Other than seeing some friends, I haven't done much else here. (I've been house-sitting for four days.) Sadly, my favorite bar in the city - Jezebel's Joint - has long since closed down. It was a place that was representative of one of the other things I do like a lot about this place - it's easy, fluid, laissez-faire sexuality. In that sense the Bay Area does seem like a more highly evolved sort of place than most.

Then again, in the spirit of competitiveness between SF and LA (and NYC, too, for that matter) I would like to point out that L.A. (in Silverlake, my neighborhood) had a large gay rights demonstration - following a raid on a gay bar called The Black Cat - a full two years before the more famous Stonewall events in NYC. And in 1911, when California voted in favor of women's suffrage, it narrowly passed only because more people in Los Angeles voted in favor of it than did in San Francisco where it lost.

So, in the days I've been up here I left my heart in Los Angeles, but there are some things I wish I could take back home from here with me when I head back down Interstate 5.

17 June 2011


Last weekend at the California Crime Writers Conference, Kris Calvin who had attended my workshop came up to me afterwards with a newly purchased copy of THE LIVING ROOM OF THE DEAD for me to sign. I gave her my standard warning: "That's the book of mine that's filled with the most sex and violence. You might want to take it with a glass of wine."

This morning, in a comment on Ashedit's blog, in reply to a comment on that blog by me, she wrote: "...as a woman of a certain age, I’m sure I looked like I was there for the cozies and just got in the wrong line. Under the circumstances, your comment was quite thoughtful."

She's already read the book and liked it. Thanks Kris.

Actually, I give the same warning to everybody, regardless of age, sex, creed, color or place of national origin. Call it a disclaimer, if you will. THE LIVING ROOM OF THE DEAD is a very tough book. It is filled with sex and violence and even sexual violence. I felt that it had to be to get the story told with the kind of impact I wanted it to have. I don't feel that those elements are in the book gratuitously, and most of the readers and reviewers who have commented on it seem to share my feeling.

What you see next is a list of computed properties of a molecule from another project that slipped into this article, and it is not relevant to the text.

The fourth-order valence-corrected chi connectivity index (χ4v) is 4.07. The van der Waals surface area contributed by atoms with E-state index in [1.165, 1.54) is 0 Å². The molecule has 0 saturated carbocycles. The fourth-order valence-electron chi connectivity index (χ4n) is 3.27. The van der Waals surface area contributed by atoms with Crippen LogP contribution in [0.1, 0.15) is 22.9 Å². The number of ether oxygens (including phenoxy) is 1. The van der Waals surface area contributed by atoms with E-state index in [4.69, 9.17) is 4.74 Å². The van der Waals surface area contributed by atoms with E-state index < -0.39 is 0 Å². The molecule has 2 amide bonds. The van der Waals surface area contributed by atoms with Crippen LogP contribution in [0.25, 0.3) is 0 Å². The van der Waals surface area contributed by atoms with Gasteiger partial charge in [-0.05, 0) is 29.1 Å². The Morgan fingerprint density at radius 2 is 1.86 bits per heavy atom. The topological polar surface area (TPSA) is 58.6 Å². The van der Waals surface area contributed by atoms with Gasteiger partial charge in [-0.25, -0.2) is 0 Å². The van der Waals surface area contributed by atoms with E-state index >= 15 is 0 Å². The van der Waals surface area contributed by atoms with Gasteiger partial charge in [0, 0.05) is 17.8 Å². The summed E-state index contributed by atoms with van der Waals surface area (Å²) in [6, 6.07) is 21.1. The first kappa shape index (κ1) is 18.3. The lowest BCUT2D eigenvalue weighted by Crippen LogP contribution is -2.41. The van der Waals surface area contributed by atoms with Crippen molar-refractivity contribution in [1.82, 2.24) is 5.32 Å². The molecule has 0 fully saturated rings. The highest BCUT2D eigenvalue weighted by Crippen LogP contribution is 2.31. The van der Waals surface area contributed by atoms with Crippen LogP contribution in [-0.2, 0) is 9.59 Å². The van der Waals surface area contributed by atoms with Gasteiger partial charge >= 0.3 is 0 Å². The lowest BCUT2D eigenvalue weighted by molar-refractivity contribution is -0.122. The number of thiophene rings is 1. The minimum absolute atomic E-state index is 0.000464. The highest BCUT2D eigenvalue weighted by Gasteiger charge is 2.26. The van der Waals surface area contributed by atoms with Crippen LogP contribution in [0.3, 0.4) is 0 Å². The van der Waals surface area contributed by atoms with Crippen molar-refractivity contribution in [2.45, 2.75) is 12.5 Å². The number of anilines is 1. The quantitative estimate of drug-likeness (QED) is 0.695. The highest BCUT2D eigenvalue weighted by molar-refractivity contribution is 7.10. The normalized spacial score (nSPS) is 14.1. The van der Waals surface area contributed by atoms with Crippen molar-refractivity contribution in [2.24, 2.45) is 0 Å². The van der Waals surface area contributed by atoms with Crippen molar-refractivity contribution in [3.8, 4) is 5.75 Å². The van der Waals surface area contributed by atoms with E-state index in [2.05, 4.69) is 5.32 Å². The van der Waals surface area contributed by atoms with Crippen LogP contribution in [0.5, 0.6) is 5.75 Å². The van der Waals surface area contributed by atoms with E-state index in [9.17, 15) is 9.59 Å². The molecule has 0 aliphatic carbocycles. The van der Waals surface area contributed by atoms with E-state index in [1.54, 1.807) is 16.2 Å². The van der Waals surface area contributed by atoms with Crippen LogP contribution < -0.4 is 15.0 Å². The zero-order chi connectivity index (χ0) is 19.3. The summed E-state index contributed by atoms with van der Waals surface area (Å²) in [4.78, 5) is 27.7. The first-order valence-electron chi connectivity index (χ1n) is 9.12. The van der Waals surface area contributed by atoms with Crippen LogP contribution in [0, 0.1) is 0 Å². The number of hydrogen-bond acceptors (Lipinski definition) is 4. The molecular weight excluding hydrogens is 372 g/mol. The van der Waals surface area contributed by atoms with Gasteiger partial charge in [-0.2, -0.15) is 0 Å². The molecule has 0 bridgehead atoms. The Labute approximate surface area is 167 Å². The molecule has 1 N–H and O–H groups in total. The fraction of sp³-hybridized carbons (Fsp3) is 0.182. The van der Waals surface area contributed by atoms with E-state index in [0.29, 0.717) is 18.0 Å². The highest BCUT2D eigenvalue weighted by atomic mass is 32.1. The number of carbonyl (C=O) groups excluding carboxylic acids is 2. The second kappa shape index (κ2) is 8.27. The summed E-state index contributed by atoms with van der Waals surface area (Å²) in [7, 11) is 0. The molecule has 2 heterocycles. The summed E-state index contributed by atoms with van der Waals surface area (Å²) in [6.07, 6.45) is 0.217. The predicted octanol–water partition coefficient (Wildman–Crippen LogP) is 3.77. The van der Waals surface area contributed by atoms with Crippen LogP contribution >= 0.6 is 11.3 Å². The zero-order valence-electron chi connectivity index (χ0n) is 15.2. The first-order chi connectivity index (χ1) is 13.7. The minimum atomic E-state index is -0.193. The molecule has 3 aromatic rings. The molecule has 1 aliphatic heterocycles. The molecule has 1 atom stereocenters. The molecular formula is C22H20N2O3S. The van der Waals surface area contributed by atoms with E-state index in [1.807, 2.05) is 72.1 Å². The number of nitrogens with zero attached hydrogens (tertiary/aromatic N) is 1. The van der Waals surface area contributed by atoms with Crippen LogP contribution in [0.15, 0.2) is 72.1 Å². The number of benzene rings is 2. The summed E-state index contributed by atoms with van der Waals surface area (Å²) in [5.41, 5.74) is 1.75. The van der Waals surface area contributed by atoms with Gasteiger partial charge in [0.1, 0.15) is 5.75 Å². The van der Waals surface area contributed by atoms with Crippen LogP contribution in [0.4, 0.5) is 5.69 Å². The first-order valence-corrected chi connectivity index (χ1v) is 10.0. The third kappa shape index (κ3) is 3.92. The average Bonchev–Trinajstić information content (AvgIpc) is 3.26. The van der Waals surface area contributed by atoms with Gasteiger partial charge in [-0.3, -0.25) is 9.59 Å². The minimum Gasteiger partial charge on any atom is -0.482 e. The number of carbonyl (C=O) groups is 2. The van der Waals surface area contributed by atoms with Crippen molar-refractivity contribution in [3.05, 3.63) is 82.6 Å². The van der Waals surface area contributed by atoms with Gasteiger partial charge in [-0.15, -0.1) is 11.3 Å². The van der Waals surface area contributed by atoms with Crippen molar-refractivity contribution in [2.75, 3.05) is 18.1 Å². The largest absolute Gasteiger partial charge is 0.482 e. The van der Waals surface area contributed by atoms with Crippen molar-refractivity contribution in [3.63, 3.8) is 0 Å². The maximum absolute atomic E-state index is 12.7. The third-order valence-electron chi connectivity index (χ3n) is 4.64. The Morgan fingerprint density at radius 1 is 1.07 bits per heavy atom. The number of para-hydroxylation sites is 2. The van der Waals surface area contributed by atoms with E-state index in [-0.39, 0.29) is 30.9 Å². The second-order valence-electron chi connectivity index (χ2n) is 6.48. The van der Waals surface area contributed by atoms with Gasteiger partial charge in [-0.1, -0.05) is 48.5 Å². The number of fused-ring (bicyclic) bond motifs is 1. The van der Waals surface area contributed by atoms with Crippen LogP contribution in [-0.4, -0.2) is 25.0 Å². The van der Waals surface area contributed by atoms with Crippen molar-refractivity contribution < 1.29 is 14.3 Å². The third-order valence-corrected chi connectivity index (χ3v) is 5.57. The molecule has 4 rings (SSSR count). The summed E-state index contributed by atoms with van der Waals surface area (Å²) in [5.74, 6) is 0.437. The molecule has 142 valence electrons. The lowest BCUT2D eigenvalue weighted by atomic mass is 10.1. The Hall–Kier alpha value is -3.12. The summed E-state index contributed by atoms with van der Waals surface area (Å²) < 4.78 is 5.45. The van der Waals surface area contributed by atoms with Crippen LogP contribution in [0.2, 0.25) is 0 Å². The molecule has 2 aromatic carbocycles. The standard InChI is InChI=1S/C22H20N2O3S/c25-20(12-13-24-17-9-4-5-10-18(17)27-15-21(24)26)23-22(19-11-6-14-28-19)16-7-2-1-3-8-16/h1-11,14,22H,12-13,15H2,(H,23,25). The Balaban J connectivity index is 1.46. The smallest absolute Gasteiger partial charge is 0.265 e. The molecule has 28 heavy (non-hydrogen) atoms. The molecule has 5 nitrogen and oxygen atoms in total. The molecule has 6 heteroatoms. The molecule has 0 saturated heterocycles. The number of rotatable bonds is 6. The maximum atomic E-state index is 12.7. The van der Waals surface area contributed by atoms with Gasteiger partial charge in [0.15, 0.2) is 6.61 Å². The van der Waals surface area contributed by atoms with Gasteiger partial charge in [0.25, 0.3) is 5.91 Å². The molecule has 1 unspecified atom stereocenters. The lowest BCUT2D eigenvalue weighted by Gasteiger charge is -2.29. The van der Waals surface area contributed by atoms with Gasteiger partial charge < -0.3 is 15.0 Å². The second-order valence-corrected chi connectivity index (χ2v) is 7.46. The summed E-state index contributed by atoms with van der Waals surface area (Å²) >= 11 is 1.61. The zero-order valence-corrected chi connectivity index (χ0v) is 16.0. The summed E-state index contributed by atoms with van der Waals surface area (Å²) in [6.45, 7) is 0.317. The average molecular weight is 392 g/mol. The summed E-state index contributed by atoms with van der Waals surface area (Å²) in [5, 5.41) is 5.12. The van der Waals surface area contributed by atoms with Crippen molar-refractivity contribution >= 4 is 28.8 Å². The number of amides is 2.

Still, I did once talk someone out of buying it. And I felt really terrible about that. It was at a book event where only one very nice person showed up in spite of the store's and my efforts to promote the event. I chatted and drank tea for quite some time with the one attendee and it became apparent - obvious - that she was going to hate The Living Room of the Dead, probably wouldn't be able to get through it, and might very well hold it against me and the bookstore for the rest of her reading days if we sold it to her. (She was particularly fond of Lilian Jackson Braun's cat mysteries.)

I ended up spending nearly a hundred bucks in that store to assuage my feelings of guilt over having driven away the only customer I'd attracted to the store in the first place. (Apparently she appreciated it, though, and became a regular customer after that.)

What's an author to do?

I don't want to write books that everybody will enjoy. I'd then have to worry that they were wishy-washy books.

I like to challenge and provoke my readers, and myself, with ideas and surprises and strong scenes that evoke strong reactions.

But hey, I'm like anyone else - I like to be liked. I like it when my readers enjoy my books and say nice things about them.

And I don't like to make assumptions about people. Much of the time those assumptions are proven wrong anyhow. (Which is, much of the time, pleasing to me.)

But sometimes you do encounter people who you just know, with certainty, are not going to like your book/s. Is the meager royalty from that one sale worth alienating them?

So other than that one time, I have resisted giving anyone an anti-sales pitch. But in the spirit of caveat emptor, I try to help them make a somewhat informed decision.

What about any of you other authors out there who might chance to be reading this? Have you ever signed a book for someone you were pretty sure was going to hate it? Ever recommended to someone that they not read your book?